Report by Steve Bollom:
Sheffield has been a venue for a number of talks and presentations over the months of March and April as the Festival of Debate has hosted around 30 events in the run up to GE15. Subjects under discussion have included the austerity policies of the past five years, the changing role of the media, devolution, sexual politics and the environment, and the festival has been drawing audiences with well known speakers such as Owen Jones and George Monbiot.
Positive Money was represented this Wednesday (22nd April) with a talk by Co-ordinator of the Sheffield Group, Peter Verity, titled, ‘Banks, Debt and Inequality’. The opening slide cited a quote attributed to Henry Ford:
‘It is well enough that people of the nation do not understand our banking and monetary system, for if they did, I believe there would be a revolution before tomorrow morning.’
A sell out audience of around 40 were introduced to the true functioning of banks within our economy, and many for the first time – as was clear from the questions that were fed back throughout. After dispelling myths such as that banks act as ‘intermediaries’ in our current system, Peter was asked by an audience member, “So, how do I start my own bank?”. The second section of the talk dealt with the different forms of debt held within society and the misconceived emphasis on the National Debt in media discriptions of this issue. I for one didn’t know that the interest payments on the National Debt plotted against GDP are actually relatively low at present by historic standards.
The third section dealt with the hot topic of inequality, and more specifically the influence of a debt based monetary system in redistributing wealth upwards. There were some fascinating statistics about trends in income inequality versus wealth inequality, about credit card use (incredibly, the UK holds 73% of the European market), and the long term trends in house price inflation plotted alongside the population changes and house building (i.e. housing demand) in the UK.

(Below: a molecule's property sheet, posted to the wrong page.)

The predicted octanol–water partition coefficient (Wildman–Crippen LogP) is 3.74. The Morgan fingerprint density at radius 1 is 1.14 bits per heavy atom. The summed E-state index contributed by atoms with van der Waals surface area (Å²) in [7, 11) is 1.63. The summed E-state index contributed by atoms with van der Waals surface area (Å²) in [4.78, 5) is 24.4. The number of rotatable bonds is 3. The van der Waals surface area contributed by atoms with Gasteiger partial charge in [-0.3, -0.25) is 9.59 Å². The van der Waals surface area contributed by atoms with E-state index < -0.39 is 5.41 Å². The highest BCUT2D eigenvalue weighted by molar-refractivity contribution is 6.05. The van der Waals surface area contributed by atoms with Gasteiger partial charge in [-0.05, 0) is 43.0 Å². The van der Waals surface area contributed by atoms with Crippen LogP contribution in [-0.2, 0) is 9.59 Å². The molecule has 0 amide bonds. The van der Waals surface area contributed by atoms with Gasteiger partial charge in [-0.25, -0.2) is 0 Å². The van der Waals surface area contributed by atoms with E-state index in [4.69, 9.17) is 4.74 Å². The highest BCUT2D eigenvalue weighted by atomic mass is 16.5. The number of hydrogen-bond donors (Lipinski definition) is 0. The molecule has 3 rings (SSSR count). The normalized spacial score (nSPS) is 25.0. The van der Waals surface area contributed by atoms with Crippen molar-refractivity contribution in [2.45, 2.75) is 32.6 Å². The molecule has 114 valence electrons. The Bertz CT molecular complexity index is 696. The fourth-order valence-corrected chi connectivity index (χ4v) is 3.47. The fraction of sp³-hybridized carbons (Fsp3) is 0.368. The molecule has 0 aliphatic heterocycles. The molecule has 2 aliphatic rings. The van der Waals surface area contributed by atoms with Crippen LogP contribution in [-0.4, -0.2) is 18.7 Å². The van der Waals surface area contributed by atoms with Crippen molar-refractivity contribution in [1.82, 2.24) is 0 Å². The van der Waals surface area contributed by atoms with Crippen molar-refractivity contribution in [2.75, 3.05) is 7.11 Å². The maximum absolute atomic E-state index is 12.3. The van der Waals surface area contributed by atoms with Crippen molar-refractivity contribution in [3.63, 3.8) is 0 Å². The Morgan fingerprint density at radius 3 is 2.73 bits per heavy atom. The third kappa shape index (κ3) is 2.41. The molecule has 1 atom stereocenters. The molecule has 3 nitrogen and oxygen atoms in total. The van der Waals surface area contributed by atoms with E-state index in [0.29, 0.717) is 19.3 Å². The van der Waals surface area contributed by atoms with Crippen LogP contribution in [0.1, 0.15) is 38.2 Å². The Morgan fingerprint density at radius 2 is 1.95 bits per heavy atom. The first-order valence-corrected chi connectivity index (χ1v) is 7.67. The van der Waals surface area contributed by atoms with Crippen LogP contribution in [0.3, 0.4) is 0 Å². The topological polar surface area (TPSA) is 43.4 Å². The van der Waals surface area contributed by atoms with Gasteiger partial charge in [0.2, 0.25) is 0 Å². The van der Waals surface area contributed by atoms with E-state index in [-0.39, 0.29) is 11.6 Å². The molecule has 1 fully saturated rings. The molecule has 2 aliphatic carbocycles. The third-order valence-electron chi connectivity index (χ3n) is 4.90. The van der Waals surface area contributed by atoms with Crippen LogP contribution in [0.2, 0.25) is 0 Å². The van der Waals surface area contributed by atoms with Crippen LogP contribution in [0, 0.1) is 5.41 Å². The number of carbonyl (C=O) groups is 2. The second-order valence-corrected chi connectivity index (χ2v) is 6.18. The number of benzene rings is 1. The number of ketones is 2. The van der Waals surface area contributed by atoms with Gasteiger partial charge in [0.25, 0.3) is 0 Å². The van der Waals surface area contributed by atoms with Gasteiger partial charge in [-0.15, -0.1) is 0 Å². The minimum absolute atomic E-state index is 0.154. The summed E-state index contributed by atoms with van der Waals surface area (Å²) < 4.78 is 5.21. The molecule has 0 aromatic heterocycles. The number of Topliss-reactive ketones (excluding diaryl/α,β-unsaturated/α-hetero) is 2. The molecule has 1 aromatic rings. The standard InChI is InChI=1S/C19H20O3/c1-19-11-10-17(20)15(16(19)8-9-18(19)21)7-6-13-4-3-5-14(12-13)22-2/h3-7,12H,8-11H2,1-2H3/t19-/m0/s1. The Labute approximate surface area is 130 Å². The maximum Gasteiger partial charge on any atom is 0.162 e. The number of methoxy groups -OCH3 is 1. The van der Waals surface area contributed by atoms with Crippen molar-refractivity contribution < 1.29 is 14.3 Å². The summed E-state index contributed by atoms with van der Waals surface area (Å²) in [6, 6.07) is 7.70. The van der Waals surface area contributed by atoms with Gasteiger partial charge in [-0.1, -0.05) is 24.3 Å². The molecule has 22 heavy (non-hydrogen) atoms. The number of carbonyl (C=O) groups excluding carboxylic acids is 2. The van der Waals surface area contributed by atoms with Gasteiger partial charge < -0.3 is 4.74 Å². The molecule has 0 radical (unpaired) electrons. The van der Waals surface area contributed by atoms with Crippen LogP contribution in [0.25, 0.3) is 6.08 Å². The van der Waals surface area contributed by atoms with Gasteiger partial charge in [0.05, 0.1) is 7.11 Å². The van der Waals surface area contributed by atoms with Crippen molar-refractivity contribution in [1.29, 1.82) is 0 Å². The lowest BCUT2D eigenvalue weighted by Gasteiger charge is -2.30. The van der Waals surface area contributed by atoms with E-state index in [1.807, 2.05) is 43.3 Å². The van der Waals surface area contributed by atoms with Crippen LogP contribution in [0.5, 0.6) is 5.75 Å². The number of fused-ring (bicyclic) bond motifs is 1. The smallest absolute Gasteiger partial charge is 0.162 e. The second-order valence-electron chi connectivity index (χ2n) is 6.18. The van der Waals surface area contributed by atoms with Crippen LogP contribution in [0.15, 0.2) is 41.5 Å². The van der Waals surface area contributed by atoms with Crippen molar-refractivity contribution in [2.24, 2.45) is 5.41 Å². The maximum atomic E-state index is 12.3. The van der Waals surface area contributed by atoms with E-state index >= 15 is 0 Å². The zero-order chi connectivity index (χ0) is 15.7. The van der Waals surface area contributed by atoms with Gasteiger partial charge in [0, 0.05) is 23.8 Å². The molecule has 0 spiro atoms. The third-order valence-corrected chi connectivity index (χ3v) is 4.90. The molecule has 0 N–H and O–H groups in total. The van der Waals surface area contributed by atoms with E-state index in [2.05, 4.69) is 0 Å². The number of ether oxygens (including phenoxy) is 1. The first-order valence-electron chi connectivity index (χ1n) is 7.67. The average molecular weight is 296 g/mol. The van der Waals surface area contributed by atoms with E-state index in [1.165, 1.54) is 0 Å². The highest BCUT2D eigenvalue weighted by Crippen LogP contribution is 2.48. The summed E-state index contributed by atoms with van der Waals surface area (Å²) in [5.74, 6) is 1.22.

The talk was wrapped up with a description of the Positive Money’s reform proposals, Frosti Sigurjonsson’s recent report for the Icelandic government, and the state of play with regard to the media’s responses to these ideas.
Perhaps not a revolution before morning- but like at so many of these events where people first learn about the realities of money and banking, there was a definite air in the room that we were being educated about something fundamental; something essential to the many causes for positive change in society.
Samantha Galbraith, Master of Design in Illustration, Community Reportage Illustrator, twitter account @sgalbraith47, email address sgalbraith47[at]yahoo.co.uk